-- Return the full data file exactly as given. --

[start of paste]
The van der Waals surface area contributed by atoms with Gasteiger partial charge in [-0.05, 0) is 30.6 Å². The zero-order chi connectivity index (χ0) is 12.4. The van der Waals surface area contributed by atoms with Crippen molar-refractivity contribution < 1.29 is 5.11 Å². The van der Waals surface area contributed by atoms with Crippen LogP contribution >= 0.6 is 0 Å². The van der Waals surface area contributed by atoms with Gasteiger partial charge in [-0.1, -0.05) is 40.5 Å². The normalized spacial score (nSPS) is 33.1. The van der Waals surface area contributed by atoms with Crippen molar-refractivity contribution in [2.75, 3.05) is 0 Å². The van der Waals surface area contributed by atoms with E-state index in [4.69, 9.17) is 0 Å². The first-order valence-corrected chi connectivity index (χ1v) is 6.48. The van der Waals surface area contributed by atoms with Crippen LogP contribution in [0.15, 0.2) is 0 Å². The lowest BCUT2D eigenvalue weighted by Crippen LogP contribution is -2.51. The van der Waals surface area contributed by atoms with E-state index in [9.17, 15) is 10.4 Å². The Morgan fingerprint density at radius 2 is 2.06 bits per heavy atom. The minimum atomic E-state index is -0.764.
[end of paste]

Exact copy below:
The van der Waals surface area contributed by atoms with Gasteiger partial charge in [-0.05, 0) is 30.6 Å². The zero-order chi connectivity index (χ0) is 12.4. The van der Waals surface area contributed by atoms with Crippen molar-refractivity contribution < 1.29 is 5.11 Å². The van der Waals surface area contributed by atoms with Crippen LogP contribution >= 0.6 is 0 Å². The van der Waals surface area contributed by atoms with Gasteiger partial charge in [-0.1, -0.05) is 40.5 Å². The normalized spacial score (nSPS) is 33.1. The van der Waals surface area contributed by atoms with Crippen molar-refractivity contribution in [2.75, 3.05) is 0 Å². The van der Waals surface area contributed by atoms with E-state index in [4.69, 9.17) is 0 Å². The first-order valence-corrected chi connectivity index (χ1v) is 6.48. The van der Waals surface area contributed by atoms with Crippen LogP contribution in [0.15, 0.2) is 0 Å². The lowest BCUT2D eigenvalue weighted by Crippen LogP contribution is -2.51. The van der Waals surface area contributed by atoms with E-state index in [9.17, 15) is 10.4 Å². The Morgan fingerprint density at radius 2 is 2.06 bits per heavy atom. The minimum atomic E-state index is -0.764.